## Prerequisites

This article is about working with spatial data ‘in the tidyverse’. By this we mean handling spatial datasets using functions (such as %>% and filter()) and concepts (such as type stability) from R packages that are part of the metapackage tidyverse. You should already have an R installation set-up for spatial data analysis having read Chapter 2 of the Geocomputation with R book.

If not take a read there now. In any case the tidyverse can be installed from CRAN with the following command:

install.packages("tidyverse")

The tidyverse works with spatial data thanks to sf which is quite a recent package (first release in 2016). If you have not already got it, get sf with:

install.packages("sf")

The we will also uses a dataset from the spData package, which can be installed with:

install.packages("spData")

## Context

Software for ‘data science’ is evolving. As we saw in Chapter 1, R packages ggplot2 and dplyr have become immensely popular. Now they are a part of the tidyverse.

These packages use the ‘tidy data’ principles for consistency and speed of processing. According to the vignette("tidy-data"), in tidy datasets:

• Each variable forms a column.
• Each observation forms a row.
• Each type of observational unit forms a table

Historically spatial R packages have not been compatible with the tidyverse. But this has changed with the release of sf and hard work by Edzer Pebesma and Hadley Wickham to make them work together. As described in Chapter 2, sf combines the functionality of three previous packages: sp, rgeos and rgdal. It has many other advantages, including:

• Consistent function names (st_*)
• More geometry types supported
• Pulls in functionality from lwgeom
• Compatibility with the tidyverse

The final advantage comes with a warning: watch out for pitfalls! That’s topic of this vignette, as illustrated by the following GIF: it’s easy to imagine spatial data analyses but, as Homer Simson discovered with his BBQ project, doing something complicated is easier said than done, especially when combining packages that have only recently started working together:

Now you know the context and have your R setup sorted, it’s time to begin the practical. Execute the following 2 commands to attach spatial data libraries:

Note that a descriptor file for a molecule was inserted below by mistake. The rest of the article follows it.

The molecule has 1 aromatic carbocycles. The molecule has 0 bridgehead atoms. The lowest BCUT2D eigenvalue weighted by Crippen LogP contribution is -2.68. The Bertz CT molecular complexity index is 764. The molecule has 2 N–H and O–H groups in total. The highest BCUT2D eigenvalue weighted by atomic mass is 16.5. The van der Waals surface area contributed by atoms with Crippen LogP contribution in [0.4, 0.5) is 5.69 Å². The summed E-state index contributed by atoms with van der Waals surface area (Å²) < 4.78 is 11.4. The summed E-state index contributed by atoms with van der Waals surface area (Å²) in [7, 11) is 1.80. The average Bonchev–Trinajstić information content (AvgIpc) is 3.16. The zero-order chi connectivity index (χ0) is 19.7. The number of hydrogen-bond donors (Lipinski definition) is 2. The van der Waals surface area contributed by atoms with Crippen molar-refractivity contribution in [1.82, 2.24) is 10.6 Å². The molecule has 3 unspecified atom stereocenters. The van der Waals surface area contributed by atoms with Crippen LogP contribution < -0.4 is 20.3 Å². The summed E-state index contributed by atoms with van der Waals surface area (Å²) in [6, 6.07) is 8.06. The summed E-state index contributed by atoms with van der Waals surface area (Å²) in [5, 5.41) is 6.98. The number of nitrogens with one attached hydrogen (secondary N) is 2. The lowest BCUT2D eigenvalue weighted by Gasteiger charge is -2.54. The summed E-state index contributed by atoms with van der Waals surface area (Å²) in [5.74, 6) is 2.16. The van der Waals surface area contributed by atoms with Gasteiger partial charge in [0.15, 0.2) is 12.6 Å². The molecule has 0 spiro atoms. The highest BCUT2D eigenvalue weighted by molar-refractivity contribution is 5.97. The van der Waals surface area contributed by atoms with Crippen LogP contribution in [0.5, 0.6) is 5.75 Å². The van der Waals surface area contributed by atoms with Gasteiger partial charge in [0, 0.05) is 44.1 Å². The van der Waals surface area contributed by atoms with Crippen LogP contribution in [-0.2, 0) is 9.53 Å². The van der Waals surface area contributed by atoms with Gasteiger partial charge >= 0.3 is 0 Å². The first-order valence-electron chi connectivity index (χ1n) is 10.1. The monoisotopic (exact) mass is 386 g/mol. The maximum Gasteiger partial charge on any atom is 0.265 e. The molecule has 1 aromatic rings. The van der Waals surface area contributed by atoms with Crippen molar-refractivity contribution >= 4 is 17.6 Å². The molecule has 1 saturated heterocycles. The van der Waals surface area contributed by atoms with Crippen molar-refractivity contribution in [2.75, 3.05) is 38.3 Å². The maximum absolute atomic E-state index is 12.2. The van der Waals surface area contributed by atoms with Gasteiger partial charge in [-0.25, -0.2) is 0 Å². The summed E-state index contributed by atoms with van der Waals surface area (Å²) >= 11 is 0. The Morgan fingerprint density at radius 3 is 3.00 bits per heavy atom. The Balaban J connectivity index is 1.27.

library(sf)
## Linking to GEOS 3.7.0, GDAL 2.3.2, PROJ 5.2.0
library(raster)
## Loading required package: sp

Notice the messages: sf uses some C libraries behind the scenes. raster depends on the older sp package which sf replaces (confusing I know!).

The next step is to attach the tidyverse, which brings us onto the first pitfall.

## Pitfall: name clashes

Just loading the tidyverse reveals a pitfall of using spatial data with the tidyverse that affects the raster package in particular:

library(tidyverse)
## ── Attaching packages ──────────────────────────────────────────────────────────────────────────────────────────── tidyverse 1.2.1 ──
## ✔ ggplot2 3.1.0       ✔ purrr   0.3.1
## ✔ tibble  2.0.1       ✔ dplyr   0.8.0.1
## ✔ tidyr   0.8.3       ✔ stringr 1.4.0
## ✔ readr   1.3.1       ✔ forcats 0.4.0
## ── Conflicts ─────────────────────────────────────────────────────────────────────────────────────────────── tidyverse_conflicts() ──
## ✖ dplyr::select()  masks raster::select()

The first chunk of output shows that the tidyverse is attaching its packages. ✔ yes we want ggplot2, ✔ we want dplyr etc. But we also get less positive messages. ✖ Doh! there are many conflicts.

In the context of spatial data this may only be a problem if you use the raster package. The final ✖ shows that dplyr’s select() function has boshed (technically speaking, masked) raster’s select function. This can cause issues. To avoid this pitfall we suggest using dplyr::select() and raster::select() rather than just select() when using this conflicted function name if you use raster and the tidyverse.

## Pitfall: tidyverse and sp don’t play

• sp precedes sf
• Together with the rgdal and rgeos package, it creates a powerful tool to works with spatial data